Yushi Qiu, Reiji Suda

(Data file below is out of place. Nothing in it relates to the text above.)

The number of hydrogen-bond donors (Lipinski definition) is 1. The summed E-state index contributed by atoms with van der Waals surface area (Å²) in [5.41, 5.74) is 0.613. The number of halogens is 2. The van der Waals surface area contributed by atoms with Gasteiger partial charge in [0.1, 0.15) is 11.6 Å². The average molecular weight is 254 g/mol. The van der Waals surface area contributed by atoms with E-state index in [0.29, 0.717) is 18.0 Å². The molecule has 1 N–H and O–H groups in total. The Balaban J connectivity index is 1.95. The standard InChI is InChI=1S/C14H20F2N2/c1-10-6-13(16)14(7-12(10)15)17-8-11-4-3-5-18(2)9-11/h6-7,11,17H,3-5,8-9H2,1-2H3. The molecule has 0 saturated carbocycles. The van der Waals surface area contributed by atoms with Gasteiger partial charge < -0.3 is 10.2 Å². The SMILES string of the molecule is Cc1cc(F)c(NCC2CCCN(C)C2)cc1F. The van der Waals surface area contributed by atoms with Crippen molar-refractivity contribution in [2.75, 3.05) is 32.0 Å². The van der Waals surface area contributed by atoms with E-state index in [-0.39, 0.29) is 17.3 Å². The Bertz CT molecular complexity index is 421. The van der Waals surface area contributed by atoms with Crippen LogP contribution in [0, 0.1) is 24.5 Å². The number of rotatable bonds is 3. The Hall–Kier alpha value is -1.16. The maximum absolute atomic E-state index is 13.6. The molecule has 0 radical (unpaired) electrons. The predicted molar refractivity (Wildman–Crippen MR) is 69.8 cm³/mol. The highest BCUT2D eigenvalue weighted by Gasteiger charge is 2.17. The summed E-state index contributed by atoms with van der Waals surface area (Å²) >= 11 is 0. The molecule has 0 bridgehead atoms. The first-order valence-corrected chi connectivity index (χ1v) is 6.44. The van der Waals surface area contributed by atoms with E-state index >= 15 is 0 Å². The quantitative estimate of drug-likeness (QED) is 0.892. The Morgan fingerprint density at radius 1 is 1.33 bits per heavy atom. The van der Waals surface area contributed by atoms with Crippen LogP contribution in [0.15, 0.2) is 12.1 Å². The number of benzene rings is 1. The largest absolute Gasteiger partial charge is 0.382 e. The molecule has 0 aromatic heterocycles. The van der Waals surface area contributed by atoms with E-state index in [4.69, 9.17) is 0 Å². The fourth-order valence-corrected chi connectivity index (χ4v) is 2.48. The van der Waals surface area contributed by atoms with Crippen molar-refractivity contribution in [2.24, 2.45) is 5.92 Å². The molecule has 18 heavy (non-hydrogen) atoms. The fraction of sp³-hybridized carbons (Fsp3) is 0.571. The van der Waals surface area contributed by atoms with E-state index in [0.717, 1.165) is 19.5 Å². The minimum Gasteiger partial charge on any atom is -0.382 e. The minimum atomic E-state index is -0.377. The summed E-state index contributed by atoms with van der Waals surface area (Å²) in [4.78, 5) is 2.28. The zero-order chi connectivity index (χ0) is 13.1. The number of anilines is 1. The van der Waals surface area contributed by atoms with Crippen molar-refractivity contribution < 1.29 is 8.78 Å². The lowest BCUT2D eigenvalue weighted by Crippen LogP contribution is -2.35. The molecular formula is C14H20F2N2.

What makes untrained deep neural networks (DNNs) different from the trained performant ones? By zooming into the weights in well-trained DNNs, we found that it is the location of weights that holds most of the information encoded by the training. Motivated by this observation, we hypothesized that weights in DNNs trained using stochastic gradient-based methods can be separated into two dimensions: the location of weights, and their exact values. To assess our hypothesis, we propose a novel method called lookahead permutation (LaPerm) to train DNNs by reconnecting the weights. We empirically demonstrate LaPerm's versatility while producing extensive evidence to support our hypothesis: when the initial weights are random and dense, our method demonstrates speed and performance similar to or better than that of regular optimizers, e.g., Adam. When the initial weights are random and sparse (many zeros), our method changes the way neurons connect, achieving accuracy comparable to that of a well-trained dense network. When the initial weights share a single value, our method finds a weight agnostic neural network with far-better-than-chance accuracy.